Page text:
President Tayyip Erdogan’s countercoup is underway in Turkey. What is your opinion on this subject?
I have come to two conclusions. The first is that only time will clarify a number of evident anomalies concerning the failed military coup. The second concerns the extent of this massive purge, implemented as if proscription lists had been prepared in advance. What is striking is not only the extent of this purge (for the moment involving 50,000 people) but how transversal it has been. No sector has been exempt; journalists and officials by the thousands, 2,750 judges including various members of the Supreme Court have been suspended; over 8,000 policemen have been removed from the force; 30 governors dismissed as well as 103 army generals and high ranking armed forces officers. As far as the army is concerned, one should bear in mind that the Turkish army is the second largest army in NATO, after that of the United States. This army has now effectively been reduced to an empty shell, incapable of military intervention against ISIS, or against the Kurds as also happened before the failed coup. Furthermore, Erdogan has asked his followers to remain on the street for another week, which appears to indicate that the Great Purge is not over, and this is an additional concern. There is also the hypothesis that the death penalty may be reintroduced, alongside the torture and terrible humiliations inflicted on prisoners.
Faced with this dramatic scenario, made worse by Ankara’s suspension of the European Convention on Human Rights, how should one assess the positions assumed so far by the West, and Europe in particular?
In order to avoid excessive criticism, let us say that for the moment Europe has been cautious. After all, in the recent EU-Turkey agreement on migrants, we have effectively subcontracted to Turkey the defence of our external borders and the management of migrants and refugees, just as we are about to do the same with African countries. We have effectively said that what matters most to us is that they should keep them there, in any way they wish and in any conditions. Statements aside, no one cares very much about what happens in Turkey; just do it and we will be more understanding. Erdogan’s most powerful weapon aimed against Europe consists of the 2.7 million refugees kept in Turkey.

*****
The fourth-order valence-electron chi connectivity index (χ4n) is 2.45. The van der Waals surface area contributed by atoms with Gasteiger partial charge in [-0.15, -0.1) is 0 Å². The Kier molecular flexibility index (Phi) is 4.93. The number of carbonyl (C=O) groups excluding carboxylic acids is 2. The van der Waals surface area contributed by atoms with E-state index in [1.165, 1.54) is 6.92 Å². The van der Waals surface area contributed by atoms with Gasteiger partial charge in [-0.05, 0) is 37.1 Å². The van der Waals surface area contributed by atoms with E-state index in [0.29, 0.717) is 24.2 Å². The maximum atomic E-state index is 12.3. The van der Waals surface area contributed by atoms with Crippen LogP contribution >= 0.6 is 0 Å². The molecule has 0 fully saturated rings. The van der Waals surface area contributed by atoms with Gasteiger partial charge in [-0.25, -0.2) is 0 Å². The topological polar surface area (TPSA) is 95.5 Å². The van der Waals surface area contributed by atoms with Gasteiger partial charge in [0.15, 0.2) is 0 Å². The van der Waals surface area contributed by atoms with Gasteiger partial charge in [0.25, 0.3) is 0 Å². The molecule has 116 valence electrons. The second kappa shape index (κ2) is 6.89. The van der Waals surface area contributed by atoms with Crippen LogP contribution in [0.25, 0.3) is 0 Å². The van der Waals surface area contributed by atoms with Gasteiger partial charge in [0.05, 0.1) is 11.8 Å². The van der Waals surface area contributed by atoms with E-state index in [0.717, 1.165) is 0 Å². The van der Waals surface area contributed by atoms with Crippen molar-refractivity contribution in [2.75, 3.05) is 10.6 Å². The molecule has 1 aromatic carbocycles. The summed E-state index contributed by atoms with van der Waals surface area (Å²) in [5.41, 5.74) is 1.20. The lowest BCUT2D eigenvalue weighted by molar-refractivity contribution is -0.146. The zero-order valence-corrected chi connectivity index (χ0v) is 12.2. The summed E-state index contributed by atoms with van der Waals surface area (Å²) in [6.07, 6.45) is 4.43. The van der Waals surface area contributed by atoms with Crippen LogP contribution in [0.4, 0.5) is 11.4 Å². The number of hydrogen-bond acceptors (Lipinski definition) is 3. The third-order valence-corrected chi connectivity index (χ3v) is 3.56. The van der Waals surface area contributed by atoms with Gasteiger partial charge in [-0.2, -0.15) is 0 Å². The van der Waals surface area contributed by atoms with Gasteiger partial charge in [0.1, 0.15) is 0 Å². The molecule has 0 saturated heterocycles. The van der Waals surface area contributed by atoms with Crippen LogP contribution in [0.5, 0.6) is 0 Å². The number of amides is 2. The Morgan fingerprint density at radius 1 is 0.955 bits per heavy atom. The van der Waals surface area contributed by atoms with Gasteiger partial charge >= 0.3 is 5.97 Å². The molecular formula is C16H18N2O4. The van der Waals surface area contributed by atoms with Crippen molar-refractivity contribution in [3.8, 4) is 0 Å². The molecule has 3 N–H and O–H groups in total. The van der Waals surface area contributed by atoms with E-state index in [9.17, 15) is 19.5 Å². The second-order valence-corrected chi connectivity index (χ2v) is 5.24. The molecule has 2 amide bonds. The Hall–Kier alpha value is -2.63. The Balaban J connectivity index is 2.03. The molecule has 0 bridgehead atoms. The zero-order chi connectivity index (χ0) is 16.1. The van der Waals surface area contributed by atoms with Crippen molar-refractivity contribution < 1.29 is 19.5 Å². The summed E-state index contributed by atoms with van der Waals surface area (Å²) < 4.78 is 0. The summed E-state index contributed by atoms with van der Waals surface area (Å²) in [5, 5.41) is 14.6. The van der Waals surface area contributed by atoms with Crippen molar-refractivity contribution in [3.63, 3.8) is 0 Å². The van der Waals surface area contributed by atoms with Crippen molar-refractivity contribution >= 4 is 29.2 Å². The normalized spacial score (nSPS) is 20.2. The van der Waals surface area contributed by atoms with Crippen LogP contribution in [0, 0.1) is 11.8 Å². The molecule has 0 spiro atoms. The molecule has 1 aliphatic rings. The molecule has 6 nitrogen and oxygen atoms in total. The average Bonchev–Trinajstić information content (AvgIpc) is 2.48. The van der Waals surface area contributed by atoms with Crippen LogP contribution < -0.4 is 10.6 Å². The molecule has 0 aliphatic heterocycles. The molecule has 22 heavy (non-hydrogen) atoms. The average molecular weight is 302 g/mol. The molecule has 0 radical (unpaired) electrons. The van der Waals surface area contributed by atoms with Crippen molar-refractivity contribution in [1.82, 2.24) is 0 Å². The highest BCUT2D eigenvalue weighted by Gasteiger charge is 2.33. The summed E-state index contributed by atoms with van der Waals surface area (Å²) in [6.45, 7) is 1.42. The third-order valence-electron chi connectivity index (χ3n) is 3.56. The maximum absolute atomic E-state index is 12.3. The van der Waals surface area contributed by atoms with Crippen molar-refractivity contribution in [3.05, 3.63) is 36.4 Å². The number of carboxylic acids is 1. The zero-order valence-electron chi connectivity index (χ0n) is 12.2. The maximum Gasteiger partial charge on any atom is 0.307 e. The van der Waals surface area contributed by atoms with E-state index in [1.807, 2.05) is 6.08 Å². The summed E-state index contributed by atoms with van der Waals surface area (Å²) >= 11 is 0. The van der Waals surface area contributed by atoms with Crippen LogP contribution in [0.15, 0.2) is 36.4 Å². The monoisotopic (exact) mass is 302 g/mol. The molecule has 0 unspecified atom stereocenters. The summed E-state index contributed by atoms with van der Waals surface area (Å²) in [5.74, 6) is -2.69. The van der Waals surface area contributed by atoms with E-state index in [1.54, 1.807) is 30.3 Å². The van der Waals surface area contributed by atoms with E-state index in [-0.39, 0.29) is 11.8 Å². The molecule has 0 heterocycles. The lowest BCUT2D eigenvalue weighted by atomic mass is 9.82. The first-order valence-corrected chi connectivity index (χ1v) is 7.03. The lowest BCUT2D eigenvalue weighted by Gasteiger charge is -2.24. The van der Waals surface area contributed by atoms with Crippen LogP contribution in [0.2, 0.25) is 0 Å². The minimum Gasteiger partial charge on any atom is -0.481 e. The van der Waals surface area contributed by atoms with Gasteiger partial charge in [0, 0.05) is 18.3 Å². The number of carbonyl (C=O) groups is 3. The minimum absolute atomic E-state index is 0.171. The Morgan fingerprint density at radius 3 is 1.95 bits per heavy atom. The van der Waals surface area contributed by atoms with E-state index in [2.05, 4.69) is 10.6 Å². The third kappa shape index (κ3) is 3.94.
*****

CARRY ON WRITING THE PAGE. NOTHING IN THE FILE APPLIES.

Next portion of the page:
You have described Europe’s attitude to the Great Purge carried out by Erdogan immediately after the failed coup d’état as cautious. Do you hope that such caution may become something a little more incisive?
We have consigned ourselves to Turkey to resolve problems we could and should have resolved ourselves, and this dependence is destined to continue to increase, so it will be difficult for us to credibly raise our voice. We ourselves have become accustomed to many drownings in the Mediterranean. Just yesterday, July 26th, twenty migrants died from suffocation, and there was no tangible reaction.
As leader of the Radical Party, as former European Commissioner and Foreign Minister, you have always tried to practice a diplomacy of rights, even when many, with a large dose of realpolitik, said that human rights and business diplomacy do not go hand in hand. Does such a perspective also apply to the Turkish case?
In this case more than real business, although that too plays a role, we have sacrificed the defence of human and civil rights in Turkey on the altar of the migrant crisis, leaving aside the basic principles of the rule of law and democracy.
Erdogan’s Islamist counter-coup has reopened the debate concerning the compatibility of Islam and democracy. Once again there are some stating that they are incompatible.
There is certainly a very tense relationship, especially in the Arab world. This tension is so strong it ends up overshadowing important experiences such as what has happened in Tunisia and Morocco, which instead deserve greater attention and, above all, greater support from Europe. To return to Turkey, one cannot forget that during Erdogan’s first period in power, Turkey had made promising and significant steps forward as far as democracy is concerned. However, it was the Europeans, in particular Merkel’s Germany and France under the Sarkozy presidency, who went back on the unanimously approved decision to start the process of Turkey’s EU membership. After that Turkey looked to other partners. At the moment, the other increasingly authoritarian side has won and if one observes matters carefully, the same could be said about Egypt.
As the saying goes, history is not made with ‘ifs’ and ‘buts’. But let us for once try. What if Europe had insisted on continuing Turkey’s membership process?
Although perfectly aware that the process would have been lengthy and full of repercussions, I was convinced it was the right thing to do. On the other hand, admitting a new country into the Union is never achieved quickly; it took ten years for both Spain and Portugal, for example. It was a risk I was prepared to run and address with greater tenacity and consistency. Instead, since 2006-2007, two large European countries changed their minds and ended up imposing this on all the other member states.
Article published by L’Unità on 22/7/2016
Translated by Francesca Simmons